"It's a danger to the public because they are opened and unsecured," Pascagoula Building Official Steve Mitchell says as he enters on of the Live Oaks Apartment. "Every roof on every building out here leaks, there's mold on the inside."
That's why Mitchell says the Live Oak Apartments, like dozens of other condemned structures in the city, need to be torn down. But getting permission, he says, isn't easy.
"Some of these properties we do not have a Right of Entry form on them, so we'd have to get forced police action on them. That would take time."
Which would mean they probably wouldn't make the March 15th deadline.
Mayor Mathew Avara says the Belair Shopping Center falls into that same category.
"We don't necessarily have the resources to go in and tear these properties down," Avara says.
He says that would cost a million dollars for the city to do it.
"So if we don't get the extension, then the money's not going to come through the federal level."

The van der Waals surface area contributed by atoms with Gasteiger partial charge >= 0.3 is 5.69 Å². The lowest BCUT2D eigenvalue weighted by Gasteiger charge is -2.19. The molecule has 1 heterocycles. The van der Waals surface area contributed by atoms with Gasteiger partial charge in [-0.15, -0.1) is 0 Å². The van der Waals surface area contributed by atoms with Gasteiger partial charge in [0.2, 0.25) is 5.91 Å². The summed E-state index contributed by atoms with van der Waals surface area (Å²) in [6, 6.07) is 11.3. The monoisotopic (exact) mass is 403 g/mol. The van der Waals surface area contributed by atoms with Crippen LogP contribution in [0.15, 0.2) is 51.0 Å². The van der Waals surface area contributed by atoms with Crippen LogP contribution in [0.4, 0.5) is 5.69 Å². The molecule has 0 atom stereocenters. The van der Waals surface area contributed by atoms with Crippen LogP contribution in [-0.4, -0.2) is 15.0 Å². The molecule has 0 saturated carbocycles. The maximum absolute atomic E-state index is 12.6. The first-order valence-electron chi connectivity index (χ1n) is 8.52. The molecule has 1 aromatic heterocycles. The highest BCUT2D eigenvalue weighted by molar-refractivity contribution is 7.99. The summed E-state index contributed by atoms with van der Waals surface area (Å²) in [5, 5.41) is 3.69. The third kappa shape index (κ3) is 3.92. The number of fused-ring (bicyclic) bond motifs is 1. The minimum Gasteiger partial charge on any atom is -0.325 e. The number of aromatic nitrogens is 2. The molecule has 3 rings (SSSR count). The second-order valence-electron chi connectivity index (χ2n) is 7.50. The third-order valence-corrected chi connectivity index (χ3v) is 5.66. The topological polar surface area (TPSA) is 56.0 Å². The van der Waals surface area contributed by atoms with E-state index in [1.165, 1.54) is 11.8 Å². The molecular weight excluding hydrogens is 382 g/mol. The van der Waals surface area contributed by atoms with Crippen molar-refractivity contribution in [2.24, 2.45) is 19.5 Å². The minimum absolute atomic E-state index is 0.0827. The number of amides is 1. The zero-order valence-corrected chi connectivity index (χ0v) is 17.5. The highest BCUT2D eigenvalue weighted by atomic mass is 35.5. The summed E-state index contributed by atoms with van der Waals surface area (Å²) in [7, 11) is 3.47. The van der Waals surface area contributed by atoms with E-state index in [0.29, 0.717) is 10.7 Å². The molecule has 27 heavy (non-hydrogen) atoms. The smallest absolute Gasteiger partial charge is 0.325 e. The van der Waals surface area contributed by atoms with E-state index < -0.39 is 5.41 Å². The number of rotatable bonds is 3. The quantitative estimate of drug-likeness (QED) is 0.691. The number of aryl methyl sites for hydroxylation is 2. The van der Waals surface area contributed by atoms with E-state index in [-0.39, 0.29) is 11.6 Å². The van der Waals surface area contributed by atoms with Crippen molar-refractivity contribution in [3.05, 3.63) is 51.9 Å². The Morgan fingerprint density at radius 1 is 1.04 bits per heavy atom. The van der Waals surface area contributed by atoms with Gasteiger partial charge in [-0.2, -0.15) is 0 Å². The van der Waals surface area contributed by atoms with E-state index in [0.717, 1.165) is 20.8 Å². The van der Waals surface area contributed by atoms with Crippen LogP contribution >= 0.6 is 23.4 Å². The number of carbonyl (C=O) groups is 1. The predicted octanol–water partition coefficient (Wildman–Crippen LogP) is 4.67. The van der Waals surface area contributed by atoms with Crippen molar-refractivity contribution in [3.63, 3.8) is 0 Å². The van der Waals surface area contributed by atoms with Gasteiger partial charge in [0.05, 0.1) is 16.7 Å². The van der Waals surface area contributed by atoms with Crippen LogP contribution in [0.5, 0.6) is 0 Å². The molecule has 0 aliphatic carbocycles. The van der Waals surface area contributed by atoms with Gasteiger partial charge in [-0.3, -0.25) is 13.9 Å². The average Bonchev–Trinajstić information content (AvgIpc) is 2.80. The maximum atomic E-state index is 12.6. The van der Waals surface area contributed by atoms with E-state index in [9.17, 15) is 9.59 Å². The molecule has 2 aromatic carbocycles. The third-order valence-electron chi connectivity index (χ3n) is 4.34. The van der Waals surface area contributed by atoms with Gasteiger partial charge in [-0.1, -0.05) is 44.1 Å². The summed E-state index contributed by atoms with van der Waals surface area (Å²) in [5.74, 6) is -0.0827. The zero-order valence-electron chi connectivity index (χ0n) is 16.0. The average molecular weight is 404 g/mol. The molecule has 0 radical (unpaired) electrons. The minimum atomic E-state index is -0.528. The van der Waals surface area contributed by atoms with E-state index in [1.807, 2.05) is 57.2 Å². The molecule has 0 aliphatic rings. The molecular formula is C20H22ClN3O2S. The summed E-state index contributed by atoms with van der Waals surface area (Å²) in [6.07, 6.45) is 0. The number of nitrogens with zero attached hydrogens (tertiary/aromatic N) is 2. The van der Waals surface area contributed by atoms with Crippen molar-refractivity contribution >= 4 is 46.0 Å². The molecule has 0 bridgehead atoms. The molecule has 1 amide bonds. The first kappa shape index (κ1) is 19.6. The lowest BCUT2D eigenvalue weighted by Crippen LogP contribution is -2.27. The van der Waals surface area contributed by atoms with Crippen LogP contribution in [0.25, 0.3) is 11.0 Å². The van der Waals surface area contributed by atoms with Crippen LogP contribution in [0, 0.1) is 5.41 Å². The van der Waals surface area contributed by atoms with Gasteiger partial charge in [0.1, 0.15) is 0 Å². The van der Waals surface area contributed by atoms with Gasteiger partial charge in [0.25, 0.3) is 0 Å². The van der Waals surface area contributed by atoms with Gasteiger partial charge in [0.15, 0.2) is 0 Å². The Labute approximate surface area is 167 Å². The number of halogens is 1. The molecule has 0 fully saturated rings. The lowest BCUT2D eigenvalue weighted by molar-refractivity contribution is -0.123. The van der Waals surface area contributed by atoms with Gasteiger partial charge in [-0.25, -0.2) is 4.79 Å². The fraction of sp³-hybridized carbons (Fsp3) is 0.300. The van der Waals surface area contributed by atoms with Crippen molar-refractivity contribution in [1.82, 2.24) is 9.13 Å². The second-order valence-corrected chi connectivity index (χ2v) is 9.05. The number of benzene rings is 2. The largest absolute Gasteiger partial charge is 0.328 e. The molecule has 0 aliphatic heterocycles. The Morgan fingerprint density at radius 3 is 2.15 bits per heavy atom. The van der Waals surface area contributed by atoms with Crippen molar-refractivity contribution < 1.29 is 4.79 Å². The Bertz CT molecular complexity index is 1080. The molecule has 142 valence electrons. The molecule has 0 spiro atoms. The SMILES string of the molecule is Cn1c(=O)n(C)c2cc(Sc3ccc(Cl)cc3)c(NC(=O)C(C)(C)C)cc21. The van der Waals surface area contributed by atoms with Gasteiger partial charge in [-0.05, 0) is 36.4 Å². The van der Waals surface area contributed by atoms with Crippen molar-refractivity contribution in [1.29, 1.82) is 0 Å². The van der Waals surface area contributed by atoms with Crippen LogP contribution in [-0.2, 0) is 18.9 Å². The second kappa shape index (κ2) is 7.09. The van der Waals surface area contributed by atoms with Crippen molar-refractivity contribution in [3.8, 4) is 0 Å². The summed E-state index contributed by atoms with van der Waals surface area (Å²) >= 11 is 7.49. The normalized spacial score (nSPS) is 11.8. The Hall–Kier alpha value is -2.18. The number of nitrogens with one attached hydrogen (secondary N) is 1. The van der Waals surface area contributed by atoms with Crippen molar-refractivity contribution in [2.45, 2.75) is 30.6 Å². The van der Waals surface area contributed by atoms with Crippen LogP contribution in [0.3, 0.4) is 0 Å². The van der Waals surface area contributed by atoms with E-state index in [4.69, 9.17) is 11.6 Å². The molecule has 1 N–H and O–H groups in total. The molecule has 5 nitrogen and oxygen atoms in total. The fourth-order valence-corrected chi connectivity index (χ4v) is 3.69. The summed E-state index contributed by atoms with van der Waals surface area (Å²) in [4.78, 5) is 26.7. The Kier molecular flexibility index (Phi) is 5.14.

Avara says the rules need to stop changing too. Right now there are about 40 businesses in Pascagoula that need to be demolished.
The property owners have already filled out the Right of Entry forms, but the Corps says only 17 of those will be torn down because the rest of the forms were turned in by the mid-November deadline.
But Avara says the city didn't even know about the deadline until it was too late.
"We were about three weeks late getting our letter," Avara says. So we really don't think it's fair."
Right now the city is fighting to get those business right of entry forms approved through the corps.
"And we're going to ask for, hope for, and pray for an extension on the March 15th deadline," Mitchell says.
If that doesn't happen, Avara says we could get stuck looking at condemned properties for years to come.
Both Avara and Mitchell hope the deadline is extended to June 15th. They say all of the city's demolition and cleanup should be done by that date.